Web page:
Additionally, the winning team and its fans won't have to travel far for the title game in Atlanta, which in some cases could lead them to decide to attend both games instead of having to choose one or the other.

"It always helps when you have very strong teams that are rivals and they're within driving distance, especially with the price of airfare around that time," said Lior Sekler, vice president of revenue management for HRI Lodging, which operates several local hotels, including the Aloft New Orleans Downtown and the Hyatt Centric French Quarter.

Under the new playoff format, cities bid to host the title game, and the two semifinal games rotate among several cities, with New Orleans in the queue for one of those two games every third year. New Orleans has been awarded the 2020 title game, beating out five other cities and bringing the national championship contest back to the city for the first time since 2012.

This weekend, the city's major hotels, bars and restaurants are certain to stay busy heading into the start of 2018.

Unlike the Super Bowl, which can be counted on to draw a capacity crowd every year, the Sugar Bowl's appeal is directly tied to the match-up, since that dictates how many fans are likely to travel for the game, especially in years when the game is not a semifinal contest. 

"With Alabama and Clemson and their recent history with one another, we kind of welcomed the perfect storm," said Jeff Hundley, the Sugar Bowl's chief operating officer. "This will have hotels full and the stadium packed, a lot of enthusiasm, just because the two of them are basically playing the rubber match, each having one once in the past two years."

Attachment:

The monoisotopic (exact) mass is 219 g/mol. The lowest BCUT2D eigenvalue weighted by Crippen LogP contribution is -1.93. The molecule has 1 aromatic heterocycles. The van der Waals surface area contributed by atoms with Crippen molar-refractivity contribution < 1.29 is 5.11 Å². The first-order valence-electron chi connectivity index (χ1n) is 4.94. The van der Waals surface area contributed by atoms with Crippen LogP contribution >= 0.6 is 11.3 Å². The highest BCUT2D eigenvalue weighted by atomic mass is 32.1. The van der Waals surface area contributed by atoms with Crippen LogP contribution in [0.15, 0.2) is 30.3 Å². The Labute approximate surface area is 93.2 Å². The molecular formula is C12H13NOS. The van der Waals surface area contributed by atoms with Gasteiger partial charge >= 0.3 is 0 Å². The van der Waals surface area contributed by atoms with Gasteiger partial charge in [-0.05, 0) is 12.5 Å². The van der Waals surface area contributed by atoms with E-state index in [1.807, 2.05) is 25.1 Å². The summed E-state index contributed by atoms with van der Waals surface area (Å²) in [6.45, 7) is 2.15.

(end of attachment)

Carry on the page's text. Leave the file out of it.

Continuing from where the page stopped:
Other events this weekend include the Allstate Fan Fest, which is free and open to the public and runs from noon to 6 p.m. Saturday and Sunday near Jackson Square.

Both schools are scheduled to hold pep rallies Sunday.

Later that night, “Dick Clark’s New Year’s Rockin’ Eve with Ryan Seacrest 2018” will be broadcasting from New Orleans periodically throughout the night before the city gets its main close-up starting about 11:15 p.m.

Millions of TV viewers nationwide will catch glimpses of the city as the clock winds down to midnight in the Central Time Zone and a fleur-de-lis drops from atop the Jax Brewery.

At midnight, fireworks will illuminate the sky above the Mississippi River, complete with a bright "300" in fireworks that's designed to reflect off the water's surface.

This year, as the city's hospitality sector gears up for months of events marking New Orleans' 300th birthday, officials say the marketing value of having the city on full national display, doing what it does best, is even more significant than usual.

Last year, rainy weather put a damper on expectations, but the New Year's Eve event still provided a national platform for local and state officials to boast about what New Orleans has to offer.

"Officially, we started the tricentennial in November, but this is really, I think, the dramatic sendoff into the new year," Mark Romig, president of the New Orleans Tourism Marketing Corp., said of the New Year's Eve fireworks.

Follow Richard Thompson on Twitter, @rthompsonMSY.